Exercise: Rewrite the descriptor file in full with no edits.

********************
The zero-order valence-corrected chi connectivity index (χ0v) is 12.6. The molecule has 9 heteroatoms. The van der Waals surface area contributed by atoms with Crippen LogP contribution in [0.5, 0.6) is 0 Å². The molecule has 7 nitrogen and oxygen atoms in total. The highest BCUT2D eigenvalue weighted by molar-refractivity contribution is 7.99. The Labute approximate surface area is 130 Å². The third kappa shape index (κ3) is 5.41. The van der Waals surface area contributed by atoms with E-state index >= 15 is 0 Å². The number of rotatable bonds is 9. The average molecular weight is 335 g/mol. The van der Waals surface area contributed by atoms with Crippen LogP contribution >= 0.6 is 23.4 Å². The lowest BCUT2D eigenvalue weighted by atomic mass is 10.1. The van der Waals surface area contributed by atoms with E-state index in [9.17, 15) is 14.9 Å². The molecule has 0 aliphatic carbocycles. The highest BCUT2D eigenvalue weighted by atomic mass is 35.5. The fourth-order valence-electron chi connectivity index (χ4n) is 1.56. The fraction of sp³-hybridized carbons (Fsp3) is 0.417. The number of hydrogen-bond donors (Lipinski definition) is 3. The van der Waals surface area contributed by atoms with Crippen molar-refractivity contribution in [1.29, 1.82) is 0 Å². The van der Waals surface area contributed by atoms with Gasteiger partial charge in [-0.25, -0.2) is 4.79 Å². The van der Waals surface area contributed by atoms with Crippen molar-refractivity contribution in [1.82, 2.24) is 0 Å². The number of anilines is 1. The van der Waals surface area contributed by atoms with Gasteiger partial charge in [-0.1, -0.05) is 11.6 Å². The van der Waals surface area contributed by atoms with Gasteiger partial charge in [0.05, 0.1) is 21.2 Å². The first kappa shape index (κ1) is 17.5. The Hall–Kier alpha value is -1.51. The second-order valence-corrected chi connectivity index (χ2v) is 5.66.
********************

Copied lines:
The zero-order valence-corrected chi connectivity index (χ0v) is 12.6. The molecule has 9 heteroatoms. The van der Waals surface area contributed by atoms with Crippen LogP contribution in [0.5, 0.6) is 0 Å². The molecule has 7 nitrogen and oxygen atoms in total. The highest BCUT2D eigenvalue weighted by molar-refractivity contribution is 7.99. The Labute approximate surface area is 130 Å². The third kappa shape index (κ3) is 5.41. The van der Waals surface area contributed by atoms with E-state index >= 15 is 0 Å². The number of rotatable bonds is 9. The average molecular weight is 335 g/mol. The van der Waals surface area contributed by atoms with Crippen LogP contribution >= 0.6 is 23.4 Å². The lowest BCUT2D eigenvalue weighted by atomic mass is 10.1. The van der Waals surface area contributed by atoms with E-state index in [9.17, 15) is 14.9 Å². The molecule has 0 aliphatic carbocycles. The highest BCUT2D eigenvalue weighted by atomic mass is 35.5. The fourth-order valence-electron chi connectivity index (χ4n) is 1.56. The fraction of sp³-hybridized carbons (Fsp3) is 0.417. The number of hydrogen-bond donors (Lipinski definition) is 3. The van der Waals surface area contributed by atoms with Crippen molar-refractivity contribution in [1.29, 1.82) is 0 Å². The van der Waals surface area contributed by atoms with Gasteiger partial charge in [-0.25, -0.2) is 4.79 Å². The van der Waals surface area contributed by atoms with Crippen molar-refractivity contribution in [1.82, 2.24) is 0 Å². The number of anilines is 1. The van der Waals surface area contributed by atoms with Gasteiger partial charge in [-0.1, -0.05) is 11.6 Å². The van der Waals surface area contributed by atoms with Gasteiger partial charge in [0.05, 0.1) is 21.2 Å². The first kappa shape index (κ1) is 17.5. The Hall–Kier alpha value is -1.51. The second-order valence-corrected chi connectivity index (χ2v) is 5.66.